RASCS News

Croydon Tram Disaster – Huge Fines Awarded

“Transport for London (TfL) and Tram Operations Limited (TOL) have been hit with significant fines for their health and safety failures that led to the tragic Croydon tram disaster. The court ruled in favor of imposing a £10 million fine on TfL and a £4 million fine on TOL.

The devastating incident occurred on November 9, 2016, when a tram derailed at Sandilands, Croydon, while traveling at three times the prescribed speed limit of 20kph on a sharp corner. The derailment resulted in the loss of seven lives and left 21 others with serious injuries among the 69 passengers on board.

During the trial, the driver of the tram, Alfred Dorris, aged 49 and from Beckenham, south-east London, was acquitted of failing in his duty. He claimed that he had become disoriented and mistakenly believed he was heading in the opposite direction. He attributed the crash to external factors such as poor lighting and inadequate signage in the Sandilands tunnel complex.

Both TfL and TOL admitted to falling short of their health and safety obligations, leading to their sentencing at the Old Bailey. In addition to the fines, they were ordered to pay £234,404 each in costs to the prosecuting authority, the Office of Rail and Road, along with a victim surcharge of £170.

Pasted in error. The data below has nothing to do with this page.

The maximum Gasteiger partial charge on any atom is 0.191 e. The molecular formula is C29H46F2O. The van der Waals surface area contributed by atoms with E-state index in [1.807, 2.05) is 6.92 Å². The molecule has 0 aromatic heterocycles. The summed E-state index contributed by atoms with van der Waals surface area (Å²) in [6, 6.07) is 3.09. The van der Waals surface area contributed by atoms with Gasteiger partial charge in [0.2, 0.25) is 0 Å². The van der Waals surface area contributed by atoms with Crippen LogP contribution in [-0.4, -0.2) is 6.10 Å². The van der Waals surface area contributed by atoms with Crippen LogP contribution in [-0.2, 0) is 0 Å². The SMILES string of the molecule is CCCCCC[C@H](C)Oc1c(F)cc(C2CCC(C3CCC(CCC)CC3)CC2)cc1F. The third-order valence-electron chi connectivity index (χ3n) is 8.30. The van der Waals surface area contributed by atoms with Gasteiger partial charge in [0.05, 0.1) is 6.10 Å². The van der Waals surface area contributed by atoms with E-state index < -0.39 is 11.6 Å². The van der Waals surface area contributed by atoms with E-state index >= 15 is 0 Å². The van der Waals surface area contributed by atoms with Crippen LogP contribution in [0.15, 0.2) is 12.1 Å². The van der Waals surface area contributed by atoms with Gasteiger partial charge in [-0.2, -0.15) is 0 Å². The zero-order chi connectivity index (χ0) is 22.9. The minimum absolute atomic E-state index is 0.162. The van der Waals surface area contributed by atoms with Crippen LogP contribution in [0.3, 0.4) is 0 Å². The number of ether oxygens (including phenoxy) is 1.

Prior to delivering the sentence, Judge Mr. Justice Fraser stated, “This was undoubtedly an accident waiting to happen, quite literally.” The court learned that warnings regarding the risk of driver disorientation in the Sandiland tunnel network on the approach to the curve were disregarded, including a “near miss” report just days before the tragic crash.

The judge expressed concern about the “complacency” surrounding the inadequate lighting and lack of visual cues in the tunnel, deeming it “disturbing.” Prosecutor Jonathan Ashley-Norman highlighted the existence of “missed opportunities” over the years to address the risks associated with the Sandilands curve, which unfortunately went unaddressed.

The court was informed that there was an “over-reliance on fallible humans,” and tram drivers were let down by their employer, TOL, and by TfL. The outcome of the trial underscores the critical importance of robust safety measures and continuous vigilance in the operation of public transportation systems.”